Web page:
To mitigate the impact of commodity price volatility on the Company’s net cash provided by operating activities and its net asset value, Pioneer utilizes commodity derivative contracts. Although the Company has entered into derivative contracts on a large portion of its forecasted production through 2012, a sustained lower commodity price environment would result in lower realized prices for unprotected volumes and reduce the prices at which the Company could enter into derivative contracts on additional volumes in the future. As a result, the Company’s internally-generated cash flows would be reduced for affected periods. Significant or extended price declines could also adversely affect the amount of oil, NGL and gas that the Company can produce economically. The duration, timing and magnitude of any period of lower commodity prices cannot be predicted. A sustained decline in commodity prices could result in a shortfall in expected cash flows, which could negatively affect the Company’s liquidity, financial position and future results of operations. See “Item 7A. Quantitative and Qualitative Disclosures About Market Risk” and Note J of Notes to Consolidated Financial Statements included in “Item 8. Financial Statements and Supplementary Data” for information regarding the effect on oil, NGL and gas revenues during 2009, 2008 and 2007 from the Company’s derivative price risk management activities and the Company’s open derivative positions at December 31, 2009.

The Company. The Company’s asset base is anchored by the Spraberry oil field located in West Texas, the Raton gas field located in southern Colorado, the Hugoton gas field located in southwest Kansas and the West Panhandle gas field located in the Texas Panhandle. Complementing these areas, the Company has exploration and development opportunities and/or oil and gas production activities in the Eagle Ford and Edwards Trend areas of South Texas, the Barnett Shale area of North Texas and Alaska, and internationally in South Africa and Tunisia. Combined, these assets create a portfolio of resources and opportunities that are well- balanced among oil, NGLs and gas, and that are also well-balanced among long-lived, dependable production, lower-risk exploration and development opportunities and a limited number of higher-impact exploration opportunities. Additionally, the Company has a team of dedicated employees that represent the professional disciplines and sciences that will allow Pioneer to maximize the long-term profitability and net asset value inherent in its physical assets.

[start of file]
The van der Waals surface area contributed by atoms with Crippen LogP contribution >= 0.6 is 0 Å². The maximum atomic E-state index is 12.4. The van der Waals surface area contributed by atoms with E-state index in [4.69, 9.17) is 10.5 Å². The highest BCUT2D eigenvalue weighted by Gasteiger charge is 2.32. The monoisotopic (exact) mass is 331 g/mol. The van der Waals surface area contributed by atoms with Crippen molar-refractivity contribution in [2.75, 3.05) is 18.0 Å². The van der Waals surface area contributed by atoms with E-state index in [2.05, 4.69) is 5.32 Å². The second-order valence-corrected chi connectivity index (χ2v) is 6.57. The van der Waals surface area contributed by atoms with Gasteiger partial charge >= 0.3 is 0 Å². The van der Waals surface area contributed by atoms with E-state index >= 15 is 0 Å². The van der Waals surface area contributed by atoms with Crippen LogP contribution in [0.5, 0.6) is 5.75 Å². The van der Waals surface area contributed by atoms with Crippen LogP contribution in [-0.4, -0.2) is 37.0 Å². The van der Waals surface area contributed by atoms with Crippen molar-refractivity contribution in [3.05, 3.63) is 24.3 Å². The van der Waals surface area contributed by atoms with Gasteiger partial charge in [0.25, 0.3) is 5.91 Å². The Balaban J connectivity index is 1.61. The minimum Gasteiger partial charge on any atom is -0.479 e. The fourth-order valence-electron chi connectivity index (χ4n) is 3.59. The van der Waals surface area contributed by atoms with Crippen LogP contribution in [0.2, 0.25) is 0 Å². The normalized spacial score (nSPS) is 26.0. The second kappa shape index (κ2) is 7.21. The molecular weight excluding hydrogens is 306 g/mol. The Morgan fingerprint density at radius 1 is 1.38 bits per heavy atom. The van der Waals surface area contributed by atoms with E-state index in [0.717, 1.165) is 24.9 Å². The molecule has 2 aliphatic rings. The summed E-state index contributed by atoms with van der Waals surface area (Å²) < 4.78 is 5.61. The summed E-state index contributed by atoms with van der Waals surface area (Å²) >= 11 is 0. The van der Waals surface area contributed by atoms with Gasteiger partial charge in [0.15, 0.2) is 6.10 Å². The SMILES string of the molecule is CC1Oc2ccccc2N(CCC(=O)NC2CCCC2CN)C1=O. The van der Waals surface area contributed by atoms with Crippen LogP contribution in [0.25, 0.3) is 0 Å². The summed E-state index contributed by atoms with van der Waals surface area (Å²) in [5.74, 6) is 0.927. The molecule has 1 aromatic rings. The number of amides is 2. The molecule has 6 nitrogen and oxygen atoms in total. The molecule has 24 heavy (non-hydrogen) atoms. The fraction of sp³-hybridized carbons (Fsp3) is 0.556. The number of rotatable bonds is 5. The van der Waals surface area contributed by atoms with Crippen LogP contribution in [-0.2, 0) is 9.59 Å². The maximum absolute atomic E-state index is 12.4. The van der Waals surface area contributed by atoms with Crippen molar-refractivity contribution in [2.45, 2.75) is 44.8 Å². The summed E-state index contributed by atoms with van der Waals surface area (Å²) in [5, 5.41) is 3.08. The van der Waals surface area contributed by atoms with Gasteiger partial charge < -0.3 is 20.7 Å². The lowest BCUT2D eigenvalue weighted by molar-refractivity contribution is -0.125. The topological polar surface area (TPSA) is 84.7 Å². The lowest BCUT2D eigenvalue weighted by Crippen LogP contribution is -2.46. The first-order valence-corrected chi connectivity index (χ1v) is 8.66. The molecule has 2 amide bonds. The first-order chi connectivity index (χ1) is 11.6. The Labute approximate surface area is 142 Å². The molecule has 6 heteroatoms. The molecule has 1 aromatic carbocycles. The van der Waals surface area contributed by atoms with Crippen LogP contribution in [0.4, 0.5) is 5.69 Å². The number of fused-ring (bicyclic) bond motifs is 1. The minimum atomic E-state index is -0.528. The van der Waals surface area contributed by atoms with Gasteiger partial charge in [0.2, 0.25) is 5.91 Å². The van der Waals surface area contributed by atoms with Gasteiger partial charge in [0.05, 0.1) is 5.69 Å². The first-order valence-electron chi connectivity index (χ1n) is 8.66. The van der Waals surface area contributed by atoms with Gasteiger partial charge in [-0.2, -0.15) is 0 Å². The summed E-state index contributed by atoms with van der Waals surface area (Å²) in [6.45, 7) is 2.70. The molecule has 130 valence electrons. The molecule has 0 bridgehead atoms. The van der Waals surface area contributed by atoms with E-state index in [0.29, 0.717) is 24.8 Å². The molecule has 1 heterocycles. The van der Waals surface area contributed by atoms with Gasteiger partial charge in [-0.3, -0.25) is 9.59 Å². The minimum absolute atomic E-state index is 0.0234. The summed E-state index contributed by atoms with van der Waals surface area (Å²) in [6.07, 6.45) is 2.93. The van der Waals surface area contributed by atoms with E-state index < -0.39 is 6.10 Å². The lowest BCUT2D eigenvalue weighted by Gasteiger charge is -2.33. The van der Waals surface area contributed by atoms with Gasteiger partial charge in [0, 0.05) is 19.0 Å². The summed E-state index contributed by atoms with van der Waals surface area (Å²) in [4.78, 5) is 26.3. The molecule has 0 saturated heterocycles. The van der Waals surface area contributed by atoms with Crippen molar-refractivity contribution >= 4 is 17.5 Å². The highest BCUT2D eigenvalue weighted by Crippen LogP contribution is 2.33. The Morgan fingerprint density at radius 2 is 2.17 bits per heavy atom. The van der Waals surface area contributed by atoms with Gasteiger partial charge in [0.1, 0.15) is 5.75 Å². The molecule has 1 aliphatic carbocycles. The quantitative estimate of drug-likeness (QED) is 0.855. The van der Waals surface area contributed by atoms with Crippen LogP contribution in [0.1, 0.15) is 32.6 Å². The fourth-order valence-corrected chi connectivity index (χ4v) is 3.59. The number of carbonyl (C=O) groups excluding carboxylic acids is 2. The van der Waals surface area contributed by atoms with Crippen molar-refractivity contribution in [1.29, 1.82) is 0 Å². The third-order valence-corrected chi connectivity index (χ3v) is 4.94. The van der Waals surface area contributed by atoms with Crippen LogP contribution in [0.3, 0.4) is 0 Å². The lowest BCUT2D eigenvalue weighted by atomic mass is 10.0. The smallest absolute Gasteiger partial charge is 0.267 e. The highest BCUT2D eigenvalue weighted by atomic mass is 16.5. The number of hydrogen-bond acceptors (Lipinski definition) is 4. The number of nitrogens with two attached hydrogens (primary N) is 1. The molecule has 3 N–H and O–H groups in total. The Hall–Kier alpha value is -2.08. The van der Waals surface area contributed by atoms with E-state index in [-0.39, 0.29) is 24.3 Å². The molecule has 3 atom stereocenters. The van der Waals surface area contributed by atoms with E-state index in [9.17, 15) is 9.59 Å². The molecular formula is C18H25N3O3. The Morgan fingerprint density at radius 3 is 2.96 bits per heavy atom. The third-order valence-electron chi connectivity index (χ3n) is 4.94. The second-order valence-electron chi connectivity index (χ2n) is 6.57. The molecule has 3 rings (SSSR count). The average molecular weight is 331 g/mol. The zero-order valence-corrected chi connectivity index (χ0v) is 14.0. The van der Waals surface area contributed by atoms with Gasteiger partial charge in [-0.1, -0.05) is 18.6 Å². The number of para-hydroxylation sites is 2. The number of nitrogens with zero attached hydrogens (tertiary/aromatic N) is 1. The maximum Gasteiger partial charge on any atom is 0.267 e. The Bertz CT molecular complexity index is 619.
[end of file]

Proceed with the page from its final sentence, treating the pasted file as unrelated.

The Company provides administrative, financial, legal and management support to United States and foreign subsidiaries that explore for, develop and produce proved reserves. Production operations are principally located domestically in Texas, Kansas, Colorado and Alaska, and internationally in South Africa and Tunisia.

Production. The Company focuses its efforts towards maximizing its average daily production of oil, NGLs and gas through development drilling, production enhancement activities and acquisitions of producing properties, while minimizing the controllable costs associated with the production activities. During the year ended December 31, 2009, the Company’s average daily production, on a BOE basis, increased three percent as compared to 2008 as a

 

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result of a full year of production from the successful development drilling programs in the Spraberry field during 2008, the addition of the Sable gas well during the fourth quarter of 2008 to production from the South Coast gas project in South Africa, development activities in Tunisia and a seven percent decrease in scheduled deliveries of VPP volumes. Production, price and cost information with respect to the Company’s properties for 2009, 2008 and 2007 is set forth under “Item 2. Properties — Selected Oil and Gas Information — Production, Price and Cost Data.”

Development activities. The Company seeks to increase its oil and gas reserves, production and cash flow through development drilling and by conducting other production enhancement activities, such as well recompletions. During the three years ended December 31, 2009, the Company drilled 1,203 gross (1,154 net) development wells, 99 percent of which were successfully completed as productive wells, at a total drilling cost (net to the Company’s interest) of $2.4 billion.